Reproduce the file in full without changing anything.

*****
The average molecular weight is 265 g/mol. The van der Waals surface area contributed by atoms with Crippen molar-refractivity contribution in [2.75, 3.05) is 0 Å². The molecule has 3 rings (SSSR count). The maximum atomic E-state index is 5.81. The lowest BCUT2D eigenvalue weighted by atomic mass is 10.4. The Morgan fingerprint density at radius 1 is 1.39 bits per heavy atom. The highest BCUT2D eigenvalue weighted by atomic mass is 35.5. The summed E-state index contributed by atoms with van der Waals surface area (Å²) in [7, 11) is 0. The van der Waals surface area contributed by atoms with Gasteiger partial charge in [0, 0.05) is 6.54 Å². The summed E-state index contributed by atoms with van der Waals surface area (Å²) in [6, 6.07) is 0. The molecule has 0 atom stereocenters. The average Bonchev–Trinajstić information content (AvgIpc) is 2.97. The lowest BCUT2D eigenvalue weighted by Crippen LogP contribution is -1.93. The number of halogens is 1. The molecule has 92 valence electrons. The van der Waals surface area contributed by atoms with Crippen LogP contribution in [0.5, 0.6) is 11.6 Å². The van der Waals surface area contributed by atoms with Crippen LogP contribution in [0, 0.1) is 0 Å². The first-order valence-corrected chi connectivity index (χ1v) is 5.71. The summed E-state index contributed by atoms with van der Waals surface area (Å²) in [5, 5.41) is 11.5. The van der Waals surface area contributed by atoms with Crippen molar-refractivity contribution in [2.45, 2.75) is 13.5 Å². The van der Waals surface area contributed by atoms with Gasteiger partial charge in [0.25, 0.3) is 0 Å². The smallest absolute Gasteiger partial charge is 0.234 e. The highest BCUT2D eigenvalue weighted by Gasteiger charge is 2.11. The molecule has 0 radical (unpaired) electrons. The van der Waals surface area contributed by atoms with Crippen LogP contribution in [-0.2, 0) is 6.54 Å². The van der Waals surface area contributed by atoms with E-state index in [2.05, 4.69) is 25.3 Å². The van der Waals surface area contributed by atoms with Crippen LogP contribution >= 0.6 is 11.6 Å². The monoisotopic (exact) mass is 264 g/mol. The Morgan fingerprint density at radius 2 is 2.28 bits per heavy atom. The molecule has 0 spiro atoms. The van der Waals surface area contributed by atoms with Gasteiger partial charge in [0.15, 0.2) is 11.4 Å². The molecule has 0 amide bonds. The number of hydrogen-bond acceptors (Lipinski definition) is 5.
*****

The average molecular weight is 265 g/mol. The van der Waals surface area contributed by atoms with Crippen molar-refractivity contribution in [2.75, 3.05) is 0 Å². The molecule has 3 rings (SSSR count). The maximum atomic E-state index is 5.81. The lowest BCUT2D eigenvalue weighted by atomic mass is 10.4. The Morgan fingerprint density at radius 1 is 1.39 bits per heavy atom. The highest BCUT2D eigenvalue weighted by atomic mass is 35.5. The summed E-state index contributed by atoms with van der Waals surface area (Å²) in [7, 11) is 0. The van der Waals surface area contributed by atoms with Gasteiger partial charge in [0, 0.05) is 6.54 Å². The summed E-state index contributed by atoms with van der Waals surface area (Å²) in [6, 6.07) is 0. The molecule has 0 atom stereocenters. The average Bonchev–Trinajstić information content (AvgIpc) is 2.97. The lowest BCUT2D eigenvalue weighted by Crippen LogP contribution is -1.93. The number of halogens is 1. The molecule has 92 valence electrons. The van der Waals surface area contributed by atoms with Crippen LogP contribution in [0.5, 0.6) is 11.6 Å². The van der Waals surface area contributed by atoms with Crippen LogP contribution in [0, 0.1) is 0 Å². The first-order valence-corrected chi connectivity index (χ1v) is 5.71. The summed E-state index contributed by atoms with van der Waals surface area (Å²) in [5, 5.41) is 11.5. The van der Waals surface area contributed by atoms with Crippen molar-refractivity contribution in [2.45, 2.75) is 13.5 Å². The van der Waals surface area contributed by atoms with Gasteiger partial charge in [0.25, 0.3) is 0 Å². The smallest absolute Gasteiger partial charge is 0.234 e. The highest BCUT2D eigenvalue weighted by Gasteiger charge is 2.11. The molecule has 0 radical (unpaired) electrons. The van der Waals surface area contributed by atoms with Crippen LogP contribution in [-0.2, 0) is 6.54 Å². The van der Waals surface area contributed by atoms with E-state index in [2.05, 4.69) is 25.3 Å². The van der Waals surface area contributed by atoms with Crippen LogP contribution >= 0.6 is 11.6 Å². The monoisotopic (exact) mass is 264 g/mol. The Morgan fingerprint density at radius 2 is 2.28 bits per heavy atom. The molecule has 0 spiro atoms. The van der Waals surface area contributed by atoms with Gasteiger partial charge in [0.15, 0.2) is 11.4 Å². The molecule has 0 amide bonds. The number of hydrogen-bond acceptors (Lipinski definition) is 5.